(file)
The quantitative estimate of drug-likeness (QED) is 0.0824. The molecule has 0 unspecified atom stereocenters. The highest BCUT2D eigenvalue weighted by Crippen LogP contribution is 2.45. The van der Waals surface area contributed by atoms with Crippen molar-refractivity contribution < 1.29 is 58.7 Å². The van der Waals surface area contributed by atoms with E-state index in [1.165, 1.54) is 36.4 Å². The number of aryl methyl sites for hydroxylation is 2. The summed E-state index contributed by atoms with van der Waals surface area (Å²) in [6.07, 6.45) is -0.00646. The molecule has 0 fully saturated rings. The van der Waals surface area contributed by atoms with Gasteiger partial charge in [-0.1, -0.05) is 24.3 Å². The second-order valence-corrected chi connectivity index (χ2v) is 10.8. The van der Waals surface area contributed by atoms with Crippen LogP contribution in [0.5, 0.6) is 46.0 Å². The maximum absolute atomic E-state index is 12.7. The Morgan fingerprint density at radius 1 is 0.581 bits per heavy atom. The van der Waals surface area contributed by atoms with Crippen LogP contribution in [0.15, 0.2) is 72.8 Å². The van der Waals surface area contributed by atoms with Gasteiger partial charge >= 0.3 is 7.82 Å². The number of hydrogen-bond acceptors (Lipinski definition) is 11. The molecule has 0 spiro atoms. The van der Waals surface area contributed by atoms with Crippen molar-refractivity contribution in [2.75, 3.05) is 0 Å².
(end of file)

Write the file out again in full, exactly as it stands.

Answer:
The quantitative estimate of drug-likeness (QED) is 0.0824. The molecule has 0 unspecified atom stereocenters. The highest BCUT2D eigenvalue weighted by Crippen LogP contribution is 2.45. The van der Waals surface area contributed by atoms with Crippen molar-refractivity contribution < 1.29 is 58.7 Å². The van der Waals surface area contributed by atoms with E-state index in [1.165, 1.54) is 36.4 Å². The number of aryl methyl sites for hydroxylation is 2. The summed E-state index contributed by atoms with van der Waals surface area (Å²) in [6.07, 6.45) is -0.00646. The molecule has 0 fully saturated rings. The van der Waals surface area contributed by atoms with Gasteiger partial charge in [-0.1, -0.05) is 24.3 Å². The second-order valence-corrected chi connectivity index (χ2v) is 10.8. The van der Waals surface area contributed by atoms with Crippen LogP contribution in [0.5, 0.6) is 46.0 Å². The maximum absolute atomic E-state index is 12.7. The Morgan fingerprint density at radius 1 is 0.581 bits per heavy atom. The van der Waals surface area contributed by atoms with Crippen LogP contribution in [0.15, 0.2) is 72.8 Å². The van der Waals surface area contributed by atoms with Gasteiger partial charge >= 0.3 is 7.82 Å². The number of hydrogen-bond acceptors (Lipinski definition) is 11. The molecule has 0 spiro atoms. The van der Waals surface area contributed by atoms with Crippen molar-refractivity contribution in [2.75, 3.05) is 0 Å².